Sam Hunt’s Bottle Creek was a scuffle of baches and fishing shacks, part of its beauty the informality and warmth of the people there who’d opened up and welcomed my daughter and me. Now they welcomed Margaret. Each blue morning, we dropped down the pine-needle track, swam around the boats, fished, sun-bathed, talked and read. She made some adjustment within herself, and went home leaving an illustrated story on the blackboard in my daughter’s bedroom.

Margaret was in great need – the details later buried in her writing – and she reached out for help to School Pubs, her first publishers. We responded, I hope responsibly and with tact, looking after one of our great writers. All that within a government department. Considering the true value of her contribution to the Journal and our children and teachers, it seemed to me, it still does, a wise and necessary investment. The actual payment we made authors in those days was so small as to be mingy, especially somebody trying to establish herself as a writer while working and bringing up children on her own.

My nose was put out of joint when Helen Butt-field’s magnificent photo of herself dancing on the beach before the sea and Kapiti Island, which I’d intended using to illustrate Margaret’s near-perfect poem “Wonderful Me”, disappeared and showed up on the cover of Alistair Te Ariki Campbell’s Kapiti: Selected Poems 1947-1971 (1972). Forty years on, I look at Alistair’s cover, and the poem and picture still match in my mind.

I loathe the “I’m wonderful” sickness taught children by parents and teachers who should know a damned sight better. In “Wonderful Me” Margaret uses the same dangerous sentiment – with no trace of morbidity. Her child-enchantress sings and dances forever on the beach, meeting-place of the conscious and unconscious. Richness from simplicity.

One of the few funny feminist stories I remember at that time: “Concerning a Little Woman and How She Won Herself a House and a Husband and Lived Happily Ever After”. Then my last job at School Pubs was to sugggest Margaret as the writer for a primary school bulletin about the library.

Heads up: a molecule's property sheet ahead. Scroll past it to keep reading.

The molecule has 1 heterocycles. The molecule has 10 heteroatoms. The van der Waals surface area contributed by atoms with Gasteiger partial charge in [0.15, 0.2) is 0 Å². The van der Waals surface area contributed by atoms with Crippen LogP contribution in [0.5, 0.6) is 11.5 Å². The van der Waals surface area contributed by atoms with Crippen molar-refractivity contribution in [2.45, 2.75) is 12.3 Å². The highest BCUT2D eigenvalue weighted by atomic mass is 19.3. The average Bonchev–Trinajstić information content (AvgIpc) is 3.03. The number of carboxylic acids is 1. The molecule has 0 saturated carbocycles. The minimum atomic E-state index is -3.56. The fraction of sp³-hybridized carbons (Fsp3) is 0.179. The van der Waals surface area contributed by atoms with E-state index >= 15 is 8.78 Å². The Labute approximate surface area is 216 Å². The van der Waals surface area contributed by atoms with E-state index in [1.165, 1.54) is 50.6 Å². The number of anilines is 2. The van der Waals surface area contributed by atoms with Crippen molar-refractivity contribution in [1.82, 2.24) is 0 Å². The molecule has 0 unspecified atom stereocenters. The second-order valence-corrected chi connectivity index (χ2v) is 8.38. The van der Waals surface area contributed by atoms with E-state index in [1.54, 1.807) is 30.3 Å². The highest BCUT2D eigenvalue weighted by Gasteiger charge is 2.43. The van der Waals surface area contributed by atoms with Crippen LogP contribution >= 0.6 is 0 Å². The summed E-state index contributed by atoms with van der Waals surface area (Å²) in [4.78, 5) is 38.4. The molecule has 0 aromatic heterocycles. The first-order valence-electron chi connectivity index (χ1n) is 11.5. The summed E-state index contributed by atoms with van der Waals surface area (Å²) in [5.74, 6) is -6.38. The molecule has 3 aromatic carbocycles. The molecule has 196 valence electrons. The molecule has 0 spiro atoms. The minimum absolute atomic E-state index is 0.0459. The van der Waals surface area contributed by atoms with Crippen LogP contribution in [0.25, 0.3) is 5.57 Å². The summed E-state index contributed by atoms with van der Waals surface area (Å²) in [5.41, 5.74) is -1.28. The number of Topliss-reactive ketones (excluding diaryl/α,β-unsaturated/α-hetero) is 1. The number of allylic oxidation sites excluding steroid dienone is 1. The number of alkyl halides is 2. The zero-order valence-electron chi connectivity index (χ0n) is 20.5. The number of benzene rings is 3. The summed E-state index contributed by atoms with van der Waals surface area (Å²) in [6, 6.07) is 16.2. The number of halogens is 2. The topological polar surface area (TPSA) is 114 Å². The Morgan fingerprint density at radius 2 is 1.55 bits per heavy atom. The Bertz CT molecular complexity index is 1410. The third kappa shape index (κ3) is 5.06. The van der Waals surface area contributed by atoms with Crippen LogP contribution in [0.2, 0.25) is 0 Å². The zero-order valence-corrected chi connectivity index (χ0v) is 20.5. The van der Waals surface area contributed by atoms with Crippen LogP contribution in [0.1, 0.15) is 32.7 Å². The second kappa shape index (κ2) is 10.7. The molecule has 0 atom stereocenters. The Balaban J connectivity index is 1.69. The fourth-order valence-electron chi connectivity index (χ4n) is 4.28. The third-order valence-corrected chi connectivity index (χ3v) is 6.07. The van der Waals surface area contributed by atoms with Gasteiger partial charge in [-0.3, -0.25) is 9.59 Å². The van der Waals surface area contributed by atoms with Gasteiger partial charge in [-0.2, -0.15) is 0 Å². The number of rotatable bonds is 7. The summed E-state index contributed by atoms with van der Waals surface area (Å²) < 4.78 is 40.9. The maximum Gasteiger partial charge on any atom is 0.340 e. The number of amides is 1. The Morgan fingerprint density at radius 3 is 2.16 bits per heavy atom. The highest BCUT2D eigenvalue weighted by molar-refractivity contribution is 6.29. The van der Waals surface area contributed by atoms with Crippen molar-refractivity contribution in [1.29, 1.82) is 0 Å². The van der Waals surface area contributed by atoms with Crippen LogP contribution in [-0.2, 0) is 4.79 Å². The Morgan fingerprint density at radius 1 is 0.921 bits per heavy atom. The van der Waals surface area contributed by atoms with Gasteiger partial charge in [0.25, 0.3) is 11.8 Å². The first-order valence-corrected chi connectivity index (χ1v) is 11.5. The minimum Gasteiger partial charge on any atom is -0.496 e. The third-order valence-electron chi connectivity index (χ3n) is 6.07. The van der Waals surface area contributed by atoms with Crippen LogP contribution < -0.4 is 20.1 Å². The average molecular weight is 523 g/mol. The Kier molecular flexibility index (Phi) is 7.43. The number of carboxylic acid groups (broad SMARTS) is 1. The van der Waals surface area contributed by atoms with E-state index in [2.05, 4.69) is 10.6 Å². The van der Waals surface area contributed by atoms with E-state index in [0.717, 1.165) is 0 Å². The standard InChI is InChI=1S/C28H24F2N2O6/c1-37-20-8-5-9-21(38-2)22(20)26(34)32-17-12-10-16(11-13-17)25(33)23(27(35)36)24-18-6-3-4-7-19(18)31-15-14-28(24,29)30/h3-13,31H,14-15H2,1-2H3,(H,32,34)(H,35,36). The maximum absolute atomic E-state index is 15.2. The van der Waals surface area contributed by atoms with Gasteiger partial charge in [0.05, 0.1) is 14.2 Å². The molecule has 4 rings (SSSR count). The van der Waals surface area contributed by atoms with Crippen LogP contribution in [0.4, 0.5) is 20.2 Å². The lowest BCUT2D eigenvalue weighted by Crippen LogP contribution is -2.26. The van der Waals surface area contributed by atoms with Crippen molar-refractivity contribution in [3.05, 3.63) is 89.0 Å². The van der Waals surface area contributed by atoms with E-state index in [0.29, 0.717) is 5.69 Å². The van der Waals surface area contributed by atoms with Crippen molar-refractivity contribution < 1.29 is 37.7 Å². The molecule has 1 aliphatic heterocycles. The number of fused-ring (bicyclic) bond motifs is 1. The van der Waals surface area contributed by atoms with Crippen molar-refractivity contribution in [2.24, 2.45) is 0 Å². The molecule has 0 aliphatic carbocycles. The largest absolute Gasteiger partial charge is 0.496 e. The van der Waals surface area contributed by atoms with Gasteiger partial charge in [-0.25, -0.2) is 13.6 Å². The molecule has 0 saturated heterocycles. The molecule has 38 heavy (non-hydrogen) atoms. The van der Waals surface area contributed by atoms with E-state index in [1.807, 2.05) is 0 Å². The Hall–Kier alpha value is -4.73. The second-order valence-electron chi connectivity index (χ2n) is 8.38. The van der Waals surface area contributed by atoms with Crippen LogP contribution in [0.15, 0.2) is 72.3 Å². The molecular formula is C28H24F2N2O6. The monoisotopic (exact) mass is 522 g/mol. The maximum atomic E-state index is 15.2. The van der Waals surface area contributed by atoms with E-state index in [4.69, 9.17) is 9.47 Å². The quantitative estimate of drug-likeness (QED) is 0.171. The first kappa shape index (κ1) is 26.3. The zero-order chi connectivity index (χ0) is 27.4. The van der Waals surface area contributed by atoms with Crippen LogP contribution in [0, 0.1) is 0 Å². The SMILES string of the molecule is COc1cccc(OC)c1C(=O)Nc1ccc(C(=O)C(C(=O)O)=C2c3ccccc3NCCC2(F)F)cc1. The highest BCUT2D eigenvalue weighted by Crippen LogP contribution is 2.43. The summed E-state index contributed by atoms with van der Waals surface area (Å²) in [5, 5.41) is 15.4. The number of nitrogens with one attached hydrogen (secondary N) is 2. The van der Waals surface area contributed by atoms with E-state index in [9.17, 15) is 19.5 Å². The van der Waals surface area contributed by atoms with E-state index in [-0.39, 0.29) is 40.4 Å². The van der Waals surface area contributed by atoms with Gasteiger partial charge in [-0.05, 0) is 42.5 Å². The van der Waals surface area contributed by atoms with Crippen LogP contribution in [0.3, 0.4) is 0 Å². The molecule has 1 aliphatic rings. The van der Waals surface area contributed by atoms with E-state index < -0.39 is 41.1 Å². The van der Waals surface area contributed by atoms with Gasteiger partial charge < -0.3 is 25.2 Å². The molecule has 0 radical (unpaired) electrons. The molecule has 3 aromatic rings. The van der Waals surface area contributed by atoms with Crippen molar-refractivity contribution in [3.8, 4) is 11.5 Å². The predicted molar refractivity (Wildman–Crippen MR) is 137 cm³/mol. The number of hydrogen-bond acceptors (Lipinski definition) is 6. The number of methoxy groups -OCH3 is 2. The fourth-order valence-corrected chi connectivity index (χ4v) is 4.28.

Margaret spoke frequently at Wellington Teachers’ College. Gwen Gawith invited her into the teacher-librarian course, combined with college students, and we discussed that handbook on Alzheimer’s, Margaret’s great novel Memory, projecting it into dance, drama, art, music. Inbetween (how she gave of herself) I drove Margaret to schools where she put on the green wig and cast her spell, a loving inclusive net, over the children.

It may be churlish, but admiring the laconic, I often wondered why Margaret dressed up: the words she juggled and scattered so lavishly already clothed her in a suit of lights. I understand the exuberant freedom we take on with costume, but was there also a mask in Margaret’s wigs and penguin suits, one rich interior world within another?

Pat Earle always said at School Pubs that people write best out of experience. It seemed too limiting. Then he said of Margaret: “Her imagination is her experience,” and I thought of Keats’s “truth of the imagination”.

Margaret discussed humour again and again, and I came to expect the habitual long pause for thought, often to consider her own statement, the sudden laugh, and then the sweep of ideas again. Humour was not just a tool, but a power, redemptive, enlightening.

I left the college to write, and we kept in touch at a distance, both busy. I must be careful not to exaggerate our friendship, that sin of survivors; I was one friend among many. I regret – as we all do – not making more of Margaret’s abundance and generosity of mind.

I was always aware of her huge energy, that frequent concomitant of genius. Brian Birchall arranged a School Pubs course in Christchurch for Journal writers. After a morning’s work at the library, Margaret joined us one afternoon, talked till late, and returned next day with two splendid stories she’d written overnight.

A couple of years ago, at the New Zealand Post Children’s Book Awards, we cheered Margaret’s and David Elliot’s win with The Moon and Farmer McPhee, and I said to my partner, “We should have stood to applaud Margaret. We may not have another chance.” It was not prescient; I had no foreknowledge.

I’m glad I helped Margaret celebrate life while she was alive, but now I mourn her. Curnow’s words sum up the incredulity: “that what has character can simply end .…” I miss her – bitterly, but with joy at having lived in her time, at her twining together the fabled snakes Knowledge and Wisdom.


Jack Lasenby